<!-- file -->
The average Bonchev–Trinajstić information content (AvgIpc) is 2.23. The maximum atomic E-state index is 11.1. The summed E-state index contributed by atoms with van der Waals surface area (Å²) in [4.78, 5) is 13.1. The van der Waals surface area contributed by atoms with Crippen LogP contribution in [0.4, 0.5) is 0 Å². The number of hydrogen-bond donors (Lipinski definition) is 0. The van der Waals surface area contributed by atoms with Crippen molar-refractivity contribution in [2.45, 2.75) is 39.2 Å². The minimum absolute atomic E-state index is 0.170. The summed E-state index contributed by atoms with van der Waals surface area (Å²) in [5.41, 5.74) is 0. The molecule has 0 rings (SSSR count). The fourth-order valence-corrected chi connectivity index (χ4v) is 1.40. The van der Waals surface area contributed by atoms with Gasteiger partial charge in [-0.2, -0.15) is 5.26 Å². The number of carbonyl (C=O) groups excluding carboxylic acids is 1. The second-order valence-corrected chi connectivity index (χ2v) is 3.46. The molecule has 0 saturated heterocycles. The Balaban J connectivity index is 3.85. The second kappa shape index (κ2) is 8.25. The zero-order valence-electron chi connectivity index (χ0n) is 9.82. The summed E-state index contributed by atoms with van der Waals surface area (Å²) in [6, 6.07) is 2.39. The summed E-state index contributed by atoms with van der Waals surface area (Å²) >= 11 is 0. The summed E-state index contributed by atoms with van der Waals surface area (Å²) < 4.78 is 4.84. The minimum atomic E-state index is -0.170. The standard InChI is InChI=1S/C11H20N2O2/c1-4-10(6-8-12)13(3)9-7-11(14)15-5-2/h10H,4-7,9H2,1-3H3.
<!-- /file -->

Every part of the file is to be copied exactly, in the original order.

The average Bonchev–Trinajstić information content (AvgIpc) is 2.23. The maximum atomic E-state index is 11.1. The summed E-state index contributed by atoms with van der Waals surface area (Å²) in [4.78, 5) is 13.1. The van der Waals surface area contributed by atoms with Crippen LogP contribution in [0.4, 0.5) is 0 Å². The number of hydrogen-bond donors (Lipinski definition) is 0. The van der Waals surface area contributed by atoms with Crippen molar-refractivity contribution in [2.45, 2.75) is 39.2 Å². The minimum absolute atomic E-state index is 0.170. The summed E-state index contributed by atoms with van der Waals surface area (Å²) in [5.41, 5.74) is 0. The molecule has 0 rings (SSSR count). The fourth-order valence-corrected chi connectivity index (χ4v) is 1.40. The van der Waals surface area contributed by atoms with Gasteiger partial charge in [-0.2, -0.15) is 5.26 Å². The number of carbonyl (C=O) groups excluding carboxylic acids is 1. The second-order valence-corrected chi connectivity index (χ2v) is 3.46. The molecule has 0 saturated heterocycles. The Balaban J connectivity index is 3.85. The second kappa shape index (κ2) is 8.25. The zero-order valence-electron chi connectivity index (χ0n) is 9.82. The summed E-state index contributed by atoms with van der Waals surface area (Å²) in [6, 6.07) is 2.39. The summed E-state index contributed by atoms with van der Waals surface area (Å²) >= 11 is 0. The summed E-state index contributed by atoms with van der Waals surface area (Å²) < 4.78 is 4.84. The minimum atomic E-state index is -0.170. The standard InChI is InChI=1S/C11H20N2O2/c1-4-10(6-8-12)13(3)9-7-11(14)15-5-2/h10H,4-7,9H2,1-3H3.